27 / 04 / 2014
University College London Hospitals NHS Foundation Trust has seven separate hospital sites providing general and specialist services. The FT has a £460 million turnover and provides 500,000 outpatient appointments and 75,000 inpatient appointments every year. The trust employs 6,000 staff.
The trust developed a hypothetical scenario to underpin its business case for workforce diversity. It aimed to quantify the financial costs of not proactively managing diversity and conversely, the added benefits if it.
The trust's scenario starts with a classic NHS organisation:
- 3,000 staff
- a turnover of £150 million
- treating say 500,000 patients each year
What would the business case look like if it was to become an exemplary employer – how much would it save?
- With its current reputation that discourages applicants and a working environment that means staff leave at a rate faster than those elsewhere – high turnover and recruitment difficulties would means £1 million in lost productivity extra advertising and agency costs.
- Legal action taken out by staff has evidence of discrimination – say 10 per year – adds £0.3 million to the trusts legal fees and compensation payments.
- There is a direct impact on the quality of patient services when diversity is low on the agenda. Patients find services less accessible – faulty communication leads to inaccurate diagnoses and treatment plans. And as patients choose other providers, revenue drops and mistakes need rectifying, adding unnecessary costs. All this affects 5 per cent of patients - another financial blow of £2m.
- When talented staff do not get promoted, leadership and decision making is weaker as a result. Teams which value diversity are more productive and better places to work. Lack of teamwork is inefficient and increases unit labour costs, resulting in another cost of £.5 million.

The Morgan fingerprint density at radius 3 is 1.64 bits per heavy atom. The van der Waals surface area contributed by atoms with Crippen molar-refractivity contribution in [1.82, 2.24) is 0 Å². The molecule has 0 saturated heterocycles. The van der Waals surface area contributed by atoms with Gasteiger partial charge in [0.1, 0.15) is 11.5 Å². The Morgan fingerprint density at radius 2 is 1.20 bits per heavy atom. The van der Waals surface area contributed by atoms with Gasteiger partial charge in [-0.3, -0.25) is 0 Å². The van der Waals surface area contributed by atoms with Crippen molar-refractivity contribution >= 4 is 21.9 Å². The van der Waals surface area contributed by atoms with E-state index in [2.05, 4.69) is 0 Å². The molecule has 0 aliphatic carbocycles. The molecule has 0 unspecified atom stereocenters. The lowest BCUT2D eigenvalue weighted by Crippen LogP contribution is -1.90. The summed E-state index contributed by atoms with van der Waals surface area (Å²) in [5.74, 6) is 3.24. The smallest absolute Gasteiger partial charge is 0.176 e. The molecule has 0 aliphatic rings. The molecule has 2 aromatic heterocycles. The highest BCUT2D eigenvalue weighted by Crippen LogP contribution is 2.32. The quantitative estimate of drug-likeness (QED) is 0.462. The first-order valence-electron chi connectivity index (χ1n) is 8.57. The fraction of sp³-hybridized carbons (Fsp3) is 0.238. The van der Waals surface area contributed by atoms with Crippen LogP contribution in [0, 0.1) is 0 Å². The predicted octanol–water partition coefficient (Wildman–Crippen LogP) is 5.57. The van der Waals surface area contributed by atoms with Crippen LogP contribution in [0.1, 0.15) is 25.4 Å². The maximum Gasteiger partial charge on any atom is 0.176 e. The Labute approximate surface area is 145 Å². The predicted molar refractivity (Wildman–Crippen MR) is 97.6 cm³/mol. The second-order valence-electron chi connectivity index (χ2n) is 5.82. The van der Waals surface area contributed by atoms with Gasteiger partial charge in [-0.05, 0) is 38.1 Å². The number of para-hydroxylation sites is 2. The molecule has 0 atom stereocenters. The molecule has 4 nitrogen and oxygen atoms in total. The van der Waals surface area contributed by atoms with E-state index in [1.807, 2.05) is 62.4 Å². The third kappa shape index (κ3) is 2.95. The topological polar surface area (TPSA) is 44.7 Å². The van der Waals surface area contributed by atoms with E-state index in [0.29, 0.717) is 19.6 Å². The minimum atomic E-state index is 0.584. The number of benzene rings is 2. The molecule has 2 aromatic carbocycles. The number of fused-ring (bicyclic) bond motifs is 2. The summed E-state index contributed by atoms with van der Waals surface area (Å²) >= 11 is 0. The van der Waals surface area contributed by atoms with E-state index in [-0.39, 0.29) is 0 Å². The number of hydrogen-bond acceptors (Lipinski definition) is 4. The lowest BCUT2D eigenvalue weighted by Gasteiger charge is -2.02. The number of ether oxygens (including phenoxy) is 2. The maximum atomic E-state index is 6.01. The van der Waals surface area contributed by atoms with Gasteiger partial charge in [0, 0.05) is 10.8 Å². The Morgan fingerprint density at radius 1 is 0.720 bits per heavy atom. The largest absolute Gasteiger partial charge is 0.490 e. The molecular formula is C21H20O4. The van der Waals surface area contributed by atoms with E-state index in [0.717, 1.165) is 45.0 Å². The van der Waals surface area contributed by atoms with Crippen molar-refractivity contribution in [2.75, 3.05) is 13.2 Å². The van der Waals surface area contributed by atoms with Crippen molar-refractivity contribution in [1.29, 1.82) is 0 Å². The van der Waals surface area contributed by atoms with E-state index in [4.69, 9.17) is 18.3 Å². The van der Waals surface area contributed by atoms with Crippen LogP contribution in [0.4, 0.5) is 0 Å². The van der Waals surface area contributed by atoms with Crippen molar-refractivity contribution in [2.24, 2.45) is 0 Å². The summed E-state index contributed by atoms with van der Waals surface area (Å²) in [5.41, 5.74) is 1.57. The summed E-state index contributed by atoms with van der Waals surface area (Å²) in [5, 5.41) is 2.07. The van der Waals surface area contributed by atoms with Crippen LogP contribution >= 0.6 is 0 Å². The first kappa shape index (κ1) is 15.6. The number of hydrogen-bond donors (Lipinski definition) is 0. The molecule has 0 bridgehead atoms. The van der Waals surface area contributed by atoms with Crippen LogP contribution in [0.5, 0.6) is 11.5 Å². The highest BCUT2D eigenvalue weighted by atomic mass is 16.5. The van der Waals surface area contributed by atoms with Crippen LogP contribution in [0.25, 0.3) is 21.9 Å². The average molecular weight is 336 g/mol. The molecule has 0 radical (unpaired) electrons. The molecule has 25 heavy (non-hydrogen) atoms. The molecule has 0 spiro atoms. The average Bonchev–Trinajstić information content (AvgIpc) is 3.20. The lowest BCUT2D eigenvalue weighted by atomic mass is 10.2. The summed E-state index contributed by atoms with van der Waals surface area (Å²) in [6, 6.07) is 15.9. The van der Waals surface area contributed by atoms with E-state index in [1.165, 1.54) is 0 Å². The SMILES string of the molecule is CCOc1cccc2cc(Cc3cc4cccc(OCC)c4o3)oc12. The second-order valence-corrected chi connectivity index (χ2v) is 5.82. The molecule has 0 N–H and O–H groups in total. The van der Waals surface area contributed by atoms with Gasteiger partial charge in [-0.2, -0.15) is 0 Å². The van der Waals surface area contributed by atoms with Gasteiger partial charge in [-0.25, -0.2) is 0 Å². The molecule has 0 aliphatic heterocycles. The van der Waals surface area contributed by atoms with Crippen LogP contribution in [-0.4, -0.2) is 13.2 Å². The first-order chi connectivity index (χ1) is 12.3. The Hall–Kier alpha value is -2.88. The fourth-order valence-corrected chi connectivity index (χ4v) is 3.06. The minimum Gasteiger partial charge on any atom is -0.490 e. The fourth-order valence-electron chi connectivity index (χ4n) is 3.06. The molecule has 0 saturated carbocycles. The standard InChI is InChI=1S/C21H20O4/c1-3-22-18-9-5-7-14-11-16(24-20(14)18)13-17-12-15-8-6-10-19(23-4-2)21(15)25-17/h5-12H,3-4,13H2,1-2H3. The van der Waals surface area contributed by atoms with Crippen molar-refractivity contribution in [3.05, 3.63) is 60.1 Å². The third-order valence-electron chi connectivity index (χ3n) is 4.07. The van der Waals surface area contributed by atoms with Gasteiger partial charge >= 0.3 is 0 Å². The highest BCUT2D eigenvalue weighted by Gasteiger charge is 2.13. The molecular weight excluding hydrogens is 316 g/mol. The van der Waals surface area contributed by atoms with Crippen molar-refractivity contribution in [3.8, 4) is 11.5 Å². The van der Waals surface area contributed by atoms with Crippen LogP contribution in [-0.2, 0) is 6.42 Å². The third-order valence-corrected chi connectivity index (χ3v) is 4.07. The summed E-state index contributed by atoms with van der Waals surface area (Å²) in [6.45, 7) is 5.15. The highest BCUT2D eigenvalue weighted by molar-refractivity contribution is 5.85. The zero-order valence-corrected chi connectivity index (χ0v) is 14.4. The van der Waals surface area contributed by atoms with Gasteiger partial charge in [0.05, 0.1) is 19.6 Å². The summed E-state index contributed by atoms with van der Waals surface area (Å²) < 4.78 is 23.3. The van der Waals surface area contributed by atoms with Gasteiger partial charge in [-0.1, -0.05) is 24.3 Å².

At this unsuspecting trust – if it knew it would do something about it – the business case for equality and diversity would save it £3.8 million each year.
The scenario develops further. As a result of the negative impact outlined above, the trust adopts a number of programmes and polices to support diversity for staff and patients.
For staff, these include flexible working, confidential support, a policy on bullying and harassment, staff networks, staff roadshows and focus groups. Work around recruitment has led to:
- 40 per cent of the trust workforce is from a black and minority ethnic (BME) background, which shows an increase of 3 per cent. Based on the UK 2001 census, the BME workforce representation exceeds the profile of the local population
- 71 per cent of the trust workforce is female - the NHS national average is 80 per cent female and 20 per cent male
Developments for patients include a multi faith chaplaincy service, a language line 'interpreting service’ and patient representatives on different committees.
These programmes support the trusts vision ‘to deliver top quality patient care, excellent education and world class research' and become an ‘employer of choice’.
Underlining these actions are staff values which include:
- Taking pride in caring for each patient as an individual
- Providing equal access for all patients
- Be open and approachable to all
- Delivering high quality outcomes, in partnership with others
- Responsiblility and accountability for what we do
- Valuing the contributions from all staff and develop their potential
The trust now manages diversity as a guiding business principle, integrated into its various business units. Managing diversity is integral to business planning, of which workforce planning is a part. Above all, it is critical to the performance - revenue and quality outcomes - and viability of the trust.
Maureen Holas, head of workforce and trust diversity and equality lead, Specialist Hospital Board - Maureen.Holas@uclh.nhs.uk